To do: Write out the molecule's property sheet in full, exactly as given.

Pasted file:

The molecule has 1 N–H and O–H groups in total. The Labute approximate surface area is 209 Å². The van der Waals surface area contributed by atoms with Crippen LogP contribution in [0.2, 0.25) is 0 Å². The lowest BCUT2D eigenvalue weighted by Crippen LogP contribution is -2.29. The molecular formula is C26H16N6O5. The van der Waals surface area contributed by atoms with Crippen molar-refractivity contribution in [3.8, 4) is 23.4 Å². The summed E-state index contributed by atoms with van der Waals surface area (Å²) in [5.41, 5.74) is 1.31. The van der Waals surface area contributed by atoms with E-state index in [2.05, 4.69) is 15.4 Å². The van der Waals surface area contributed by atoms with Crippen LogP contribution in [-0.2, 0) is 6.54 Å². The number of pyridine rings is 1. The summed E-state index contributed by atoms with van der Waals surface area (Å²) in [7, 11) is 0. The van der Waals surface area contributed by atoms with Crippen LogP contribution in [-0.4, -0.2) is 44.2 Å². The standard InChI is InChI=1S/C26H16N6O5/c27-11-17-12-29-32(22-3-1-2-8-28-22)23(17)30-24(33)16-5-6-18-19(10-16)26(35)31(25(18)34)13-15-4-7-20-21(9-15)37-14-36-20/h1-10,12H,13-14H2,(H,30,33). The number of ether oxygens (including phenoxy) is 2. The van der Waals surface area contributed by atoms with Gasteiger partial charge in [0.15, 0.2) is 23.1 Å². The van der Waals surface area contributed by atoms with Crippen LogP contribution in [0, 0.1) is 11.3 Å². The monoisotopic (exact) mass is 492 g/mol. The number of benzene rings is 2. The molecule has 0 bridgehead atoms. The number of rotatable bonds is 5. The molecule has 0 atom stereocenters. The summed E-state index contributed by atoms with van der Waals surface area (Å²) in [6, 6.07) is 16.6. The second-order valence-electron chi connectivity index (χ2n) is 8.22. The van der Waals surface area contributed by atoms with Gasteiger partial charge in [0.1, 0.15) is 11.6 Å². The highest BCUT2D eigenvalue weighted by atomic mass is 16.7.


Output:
The molecule has 1 N–H and O–H groups in total. The Labute approximate surface area is 209 Å². The van der Waals surface area contributed by atoms with Crippen LogP contribution in [0.2, 0.25) is 0 Å². The lowest BCUT2D eigenvalue weighted by Crippen LogP contribution is -2.29. The molecular formula is C26H16N6O5. The van der Waals surface area contributed by atoms with Crippen molar-refractivity contribution in [3.8, 4) is 23.4 Å². The summed E-state index contributed by atoms with van der Waals surface area (Å²) in [5.41, 5.74) is 1.31. The van der Waals surface area contributed by atoms with E-state index in [2.05, 4.69) is 15.4 Å². The van der Waals surface area contributed by atoms with Crippen LogP contribution in [-0.2, 0) is 6.54 Å². The number of pyridine rings is 1. The summed E-state index contributed by atoms with van der Waals surface area (Å²) in [7, 11) is 0. The van der Waals surface area contributed by atoms with Crippen LogP contribution in [-0.4, -0.2) is 44.2 Å². The standard InChI is InChI=1S/C26H16N6O5/c27-11-17-12-29-32(22-3-1-2-8-28-22)23(17)30-24(33)16-5-6-18-19(10-16)26(35)31(25(18)34)13-15-4-7-20-21(9-15)37-14-36-20/h1-10,12H,13-14H2,(H,30,33). The number of ether oxygens (including phenoxy) is 2. The van der Waals surface area contributed by atoms with Gasteiger partial charge in [0.15, 0.2) is 23.1 Å². The van der Waals surface area contributed by atoms with Crippen LogP contribution in [0, 0.1) is 11.3 Å². The monoisotopic (exact) mass is 492 g/mol. The number of benzene rings is 2. The molecule has 0 bridgehead atoms. The number of rotatable bonds is 5. The molecule has 0 atom stereocenters. The summed E-state index contributed by atoms with van der Waals surface area (Å²) in [6, 6.07) is 16.6. The second-order valence-electron chi connectivity index (χ2n) is 8.22. The van der Waals surface area contributed by atoms with Gasteiger partial charge in [0.1, 0.15) is 11.6 Å². The highest BCUT2D eigenvalue weighted by atomic mass is 16.7.